SAMBOLIN: Well, here's kind of the problem with it. At least, when I was looking at this morning, I thought, this is how I use Instagram is I tweet out pictures. And I'm not alone. Thirty-six percent of all links are shared on Twitter. They were photos of Instagram. So, this affects a lot of Twitter folks. Do you think -- how is Instagram going to survive something like this?

BUCHANAN: Well, Instagram recently passed 100 million users, which they announced in September. So, you know, they're less dependent on Twitter to get bigger than they might have been in the beginning.

SAMBOLIN: OK.

BUCHANAN: And they also have all of Facebook's might behind them and Facebook, as you know, has a billion users. So, they're definitely going to be able to survive. And they've been growing at sort of an insane rate, like when they were acquired, they were in the tens of millions of users. And since then, you know, in a few short months, they've already hit 100 million users.

ROMANS: So, who has the upper hand here then? I mean, is it Instagram who wants more social media traffic and not just necessarily raw photo stuff on their site or is it Twitter who may be compare up with somebody else on photos?

BUCHANAN: Well, Twitter is sort of an interesting place, because they've been moving from, you know, Twitter, traditionally, you think of 140 characters like small text bites. But if you look at how Twitter's changed over the last year, they've been getting more into a media-rich stream.

So like, when you go on Twitter, they want you to see photos and videos of this kind of thing in your stream and losing Instagram definitely hurts Twitter here.

SAMBOLIN: So, there are always really smart people who bypass everything under the sun. Is there a way to bypass this?

BUCHANAN: There is. And it's not terribly convoluted, but you'd have to go into your phone's photos applications and there's a way to upload to Instagram and Twitter simultaneously or there's another way to use Four Square to upload to Twitter and Instagram simultaneously.

ROMANS: What does it mean for, I guess, the end user? I mean, because for a while there, in the beginning of all these social media outlets, it was like, you could do everything everywhere.

BUCHANAN: Right.

ROMANS: And now it's kind of vulcanized again.

BUCHANAN: Right.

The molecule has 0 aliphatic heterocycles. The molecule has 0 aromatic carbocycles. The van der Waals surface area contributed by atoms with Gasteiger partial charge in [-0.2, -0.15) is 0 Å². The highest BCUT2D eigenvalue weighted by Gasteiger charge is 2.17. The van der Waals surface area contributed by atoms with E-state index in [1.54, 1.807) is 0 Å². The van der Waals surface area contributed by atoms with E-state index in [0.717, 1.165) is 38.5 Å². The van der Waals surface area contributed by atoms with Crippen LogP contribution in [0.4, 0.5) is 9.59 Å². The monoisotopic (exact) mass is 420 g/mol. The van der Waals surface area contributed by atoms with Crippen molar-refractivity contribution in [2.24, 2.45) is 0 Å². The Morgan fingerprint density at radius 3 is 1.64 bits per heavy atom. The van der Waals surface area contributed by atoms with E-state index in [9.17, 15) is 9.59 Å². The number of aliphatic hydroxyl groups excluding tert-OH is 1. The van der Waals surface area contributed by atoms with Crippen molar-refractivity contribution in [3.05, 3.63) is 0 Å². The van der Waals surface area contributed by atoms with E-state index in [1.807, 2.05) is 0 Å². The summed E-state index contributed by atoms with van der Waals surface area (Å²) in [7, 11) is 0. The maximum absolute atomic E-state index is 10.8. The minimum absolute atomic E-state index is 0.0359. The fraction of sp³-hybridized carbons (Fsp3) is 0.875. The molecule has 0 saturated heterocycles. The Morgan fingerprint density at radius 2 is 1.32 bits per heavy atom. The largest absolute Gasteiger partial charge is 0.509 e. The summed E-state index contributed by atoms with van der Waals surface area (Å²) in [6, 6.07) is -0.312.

ROMANS: Like, you know, the brands want their own traffic, their own revenue, potential revenue, right? They don't necessarily all want to share. So, who wins in the end?

BUCHANAN: Well, it's hard to say. They all want to win in the end. And they're all sort of pursuing, in their own way, like similar strategies. You know, Facebook's using like promoted posts and sponsored things and getting brands to, you know, spend money to have users like them on Facebook. And then Twitter is sort of doing the same thing where they have promoted posts that they would like you to see.

And Instagram hasn't really done anything like that yet, but they just revealed the new Instagram.com, which sort of -- you know, if you look at Nike's page, you have this real beautiful page filled with images of, you know, Nike sneakers and that kind of thing. So --

SAMBOLIN: You know, here's a big disconnect for us. It's a way to share, it's very cool, right? For them, it's a way to monetize.

BUCHANAN: Yes.

SAMBOLIN: So, at the end of the day, that's what they're going to do. Thank you so much, Matt Buchanan, tech editor at "BuzzFeed." Appreciate it.

ROMANS: All right. Up next, our geekiest, "Best Advice" today that comes from all-time "Jeopardy!" champ, Ken Jennings. May the force be with you. That's my hint. It's coming up after the break.

(COMMERCIAL BREAK)

SAMBOLIN: Fifty-eight minutes past the hour.

ROMANS: Wrap it up as always with "Best Advice." Today, we hear from all-time "Jeopardy!" champ, Ken Jennings. We ask him the best advice he's ever heard. Listen.

(BEGIN VIDEO CLIP)

KEN JENNINGS, ALL-TIME JEOPARDY! CHAMPION: So, the best advice I've ever received is thing Yoda says about Luke Skywalker in "The Empire Strikes Back." He says, "Always has this one's mind looked to the future, to the horizon. Never has this mind been on where he was, what he was doing."

I think that's very good advice. It's made me want to think more about the moment and not just about getting on to whatever the next thing is.

(END VIDEO CLIP)

ROMANS: Ken Jennings, may the force be with you, my friend.

SAMBOLIN: And I would say Yoda is full of good advice.

(LAUGHTER)

ROMANS: That's right. I'm Christine Romans. That's it for EARLY START for today.

SAMBOLIN: Soledad O'Brien is up now with "STARTING POINT".